Pubdate: Mon, 08 Oct 2007
Source: Tracy Press (CA)
Copyright: 2005 Tracy Press
Author: Stephen Chapman
Bookmark: (Cannabis - Medicinal)


CHICAGO -- Through all his years in politics, despite the endless 
obligation to shake hands, smile for the cameras and coax money out 
of contributors, John McCain has somehow avoided becoming a complete 
phony -- something that John Edwards and Mitt Romney managed to 
achieve within a week of entering politics. Annoy McCain, and you 
won't have to wait long to find out.

Even a sickly, soft-spoken woman in a wheelchair gets no pass from 
him. The other day, at a meeting with voters in New Hampshire, Linda 
Macia mentioned her use of medical marijuana and politely asked his 
position on permitting it. Barely were the words out of her mouth 
before the Arizona senator spun on his heel, stalked away and heaped 
scorn on the idea.

"You may be one of the unique cases in America that only medical 
marijuana can relieve pain from," he said, in a skeptical tone. 
"Every medical expert I know of, including the AMA, says there are 
much more effective and much more, uh, better treatments for pain." 
He also ridiculed the notion that police would arrest patients for 
using marijuana as medicine.

It's refreshing that McCain is willing to state his position with 
such unvarnished candor. It would be even better if he knew what he 
was talking about.

Apparently, he missed the news that federal agents recently raided 
the home of Leonard French, a paraplegic who had been authorized 
under New Mexico law to use cannabis for his condition. French faces 
possible federal charges, not to mention that he was deprived of the 
medicine recommended by his doctor.

As for medical experts, McCain could easily find plenty who testify 
to the therapeutic value of pot. The American Academy of HIV Medicine 
says that "when appropriately prescribed and monitored, 
marijuana/cannabis can provide immeasurable benefits for the health 
and well-being of our patients."

The New England Journal of Medicine has called the federal ban on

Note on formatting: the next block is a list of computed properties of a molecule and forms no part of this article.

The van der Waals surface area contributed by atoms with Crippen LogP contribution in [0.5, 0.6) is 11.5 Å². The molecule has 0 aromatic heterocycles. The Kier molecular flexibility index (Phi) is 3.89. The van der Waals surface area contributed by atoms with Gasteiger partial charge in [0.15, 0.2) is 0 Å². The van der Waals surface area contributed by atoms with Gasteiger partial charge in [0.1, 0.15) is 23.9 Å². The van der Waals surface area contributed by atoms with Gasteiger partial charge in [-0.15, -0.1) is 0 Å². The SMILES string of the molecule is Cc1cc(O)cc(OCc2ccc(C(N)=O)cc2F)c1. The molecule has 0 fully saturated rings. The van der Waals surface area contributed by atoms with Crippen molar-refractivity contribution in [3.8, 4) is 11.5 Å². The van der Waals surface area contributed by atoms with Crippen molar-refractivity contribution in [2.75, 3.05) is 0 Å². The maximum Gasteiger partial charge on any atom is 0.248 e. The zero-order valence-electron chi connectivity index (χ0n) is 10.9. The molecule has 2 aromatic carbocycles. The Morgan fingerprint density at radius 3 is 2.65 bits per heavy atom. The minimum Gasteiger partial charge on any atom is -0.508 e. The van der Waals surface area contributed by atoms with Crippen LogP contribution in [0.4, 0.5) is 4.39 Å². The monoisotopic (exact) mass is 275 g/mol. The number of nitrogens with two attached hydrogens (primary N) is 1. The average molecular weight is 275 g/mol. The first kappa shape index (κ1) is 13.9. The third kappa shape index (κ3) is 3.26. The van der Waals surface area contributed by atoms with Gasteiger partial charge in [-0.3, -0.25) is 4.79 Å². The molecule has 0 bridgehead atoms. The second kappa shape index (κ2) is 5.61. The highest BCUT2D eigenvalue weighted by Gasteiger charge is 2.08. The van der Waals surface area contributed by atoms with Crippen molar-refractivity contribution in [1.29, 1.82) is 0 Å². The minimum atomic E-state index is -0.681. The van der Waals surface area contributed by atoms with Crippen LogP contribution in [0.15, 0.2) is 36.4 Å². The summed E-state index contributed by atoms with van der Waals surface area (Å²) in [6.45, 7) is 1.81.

medical marijuana "misguided, heavy-handed, and inhumane." A 1999 
report by the federal Institute of Medicine concluded, "Scientific 
data indicate the potential therapeutic value of cannabinoid drugs 
for pain relief, control of nausea and vomiting, and appetite stimulation."

It's true that actual arrests of patients are rare. But that's often 
little consolation. Consider the case of Angel Raich, a California 
cancer victim whose use of medical marijuana exposed her to the 
threat of federal prosecution.

When she challenged the federal law, an appeals court ruled against 
her. But the court also had to acknowledge, "Raich's physician 
presented uncontroverted evidence that Raich 'cannot be without 
cannabis as medicine' because she would quickly suffer 'precipitous 
medical deterioration' and 'could very well die.'" Said the court, 
"All medical evidence in the record suggests that, if Raich were to 
stop using marijuana, the acute chronic pain and wasting disorders 
would immediately resume."

But none of that mattered. In the end, the government and the courts 
gave Raich a choice: obey federal law or risk jail by using the only 
treatment that helped her.

Bush administration officials often insist there are no definitive 
studies proving the curative powers of marijuana. What they omit is 
that the federal government has done everything in its power to 
prevent such research.

That effort has not entirely succeeded, though. Recently, the journal 
Neurology published the results of one clinical trial of HIV 
patients. It showed that pot "effectively relieved chronic 
neuropathic pain from HIV-associated sensory neuropathy," with no 
adverse side effects.

The mystery is not why anyone believes cannabis can be safe and 
effective therapy. The mystery is why so many politicians, 
particularly Republican presidential candidates -- Ron Paul, a 
physician, being the heroic exception -- are unwilling to consider 
the possibility or to leave the matter up to the states. It's not 
even clear their hard-line stance is smart politics in their own party.

Wherever you look, public opinion supports medical marijuana. In 
Texas, a 2004 Scripps-Howard poll found that 75 percent of the people 
favor allowing it -- including 67 percent of Republicans. Such red 
states as Alaska, Colorado, Montana and Nevada are among the 12 that 
have legalized medical marijuana.

This is not a dispute between Republican voters and Democratic 
voters. It's a dispute between Republican politicians and everyone else.

What McCain ought to say is that he would rather ignore medical 
opinion, and inflict needless pain on people whose doctors say they 
could be helped by marijuana, than admit the federal ban is a 
mistake. Now that would be real candor.

Stephen Chapman is a columnist and editorial writer for the Chicago 
Tribune besides being a Creators Syndicated columnist.
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